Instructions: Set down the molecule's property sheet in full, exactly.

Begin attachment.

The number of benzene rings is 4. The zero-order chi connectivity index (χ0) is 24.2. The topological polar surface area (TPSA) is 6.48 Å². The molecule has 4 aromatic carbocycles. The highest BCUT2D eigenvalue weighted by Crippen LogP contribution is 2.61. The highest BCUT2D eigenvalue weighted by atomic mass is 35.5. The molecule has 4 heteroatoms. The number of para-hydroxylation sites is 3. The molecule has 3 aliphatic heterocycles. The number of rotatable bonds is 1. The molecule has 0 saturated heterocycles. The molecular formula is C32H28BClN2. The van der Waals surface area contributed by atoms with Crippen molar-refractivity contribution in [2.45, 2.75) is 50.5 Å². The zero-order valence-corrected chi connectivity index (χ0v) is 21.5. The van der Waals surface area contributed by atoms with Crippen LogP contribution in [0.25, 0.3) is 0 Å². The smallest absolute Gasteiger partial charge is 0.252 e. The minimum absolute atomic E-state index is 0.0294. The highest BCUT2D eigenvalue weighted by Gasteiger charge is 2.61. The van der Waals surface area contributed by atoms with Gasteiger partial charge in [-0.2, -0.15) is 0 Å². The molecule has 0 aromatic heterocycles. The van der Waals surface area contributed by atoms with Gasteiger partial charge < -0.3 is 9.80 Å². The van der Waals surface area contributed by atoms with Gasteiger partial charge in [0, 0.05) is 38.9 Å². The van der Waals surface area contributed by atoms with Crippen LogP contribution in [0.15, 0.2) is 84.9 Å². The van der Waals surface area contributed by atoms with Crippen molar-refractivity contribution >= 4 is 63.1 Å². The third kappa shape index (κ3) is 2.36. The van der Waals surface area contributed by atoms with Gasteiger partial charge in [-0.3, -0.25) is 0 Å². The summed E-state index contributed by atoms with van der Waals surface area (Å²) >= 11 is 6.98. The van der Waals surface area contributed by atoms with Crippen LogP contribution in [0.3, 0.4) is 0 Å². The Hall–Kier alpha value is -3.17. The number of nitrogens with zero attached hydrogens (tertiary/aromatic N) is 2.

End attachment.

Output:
The number of benzene rings is 4. The zero-order chi connectivity index (χ0) is 24.2. The topological polar surface area (TPSA) is 6.48 Å². The molecule has 4 aromatic carbocycles. The highest BCUT2D eigenvalue weighted by Crippen LogP contribution is 2.61. The highest BCUT2D eigenvalue weighted by atomic mass is 35.5. The molecule has 4 heteroatoms. The number of para-hydroxylation sites is 3. The molecule has 3 aliphatic heterocycles. The number of rotatable bonds is 1. The molecule has 0 saturated heterocycles. The molecular formula is C32H28BClN2. The van der Waals surface area contributed by atoms with Crippen molar-refractivity contribution in [2.45, 2.75) is 50.5 Å². The zero-order valence-corrected chi connectivity index (χ0v) is 21.5. The van der Waals surface area contributed by atoms with Crippen LogP contribution in [0.25, 0.3) is 0 Å². The smallest absolute Gasteiger partial charge is 0.252 e. The minimum absolute atomic E-state index is 0.0294. The highest BCUT2D eigenvalue weighted by Gasteiger charge is 2.61. The van der Waals surface area contributed by atoms with Gasteiger partial charge in [-0.2, -0.15) is 0 Å². The molecule has 0 aromatic heterocycles. The van der Waals surface area contributed by atoms with Gasteiger partial charge < -0.3 is 9.80 Å². The van der Waals surface area contributed by atoms with Gasteiger partial charge in [0, 0.05) is 38.9 Å². The van der Waals surface area contributed by atoms with Crippen LogP contribution in [0.15, 0.2) is 84.9 Å². The van der Waals surface area contributed by atoms with Crippen molar-refractivity contribution >= 4 is 63.1 Å². The third kappa shape index (κ3) is 2.36. The van der Waals surface area contributed by atoms with Gasteiger partial charge in [-0.3, -0.25) is 0 Å². The summed E-state index contributed by atoms with van der Waals surface area (Å²) >= 11 is 6.98. The van der Waals surface area contributed by atoms with Crippen LogP contribution in [0.3, 0.4) is 0 Å². The Hall–Kier alpha value is -3.17. The number of nitrogens with zero attached hydrogens (tertiary/aromatic N) is 2.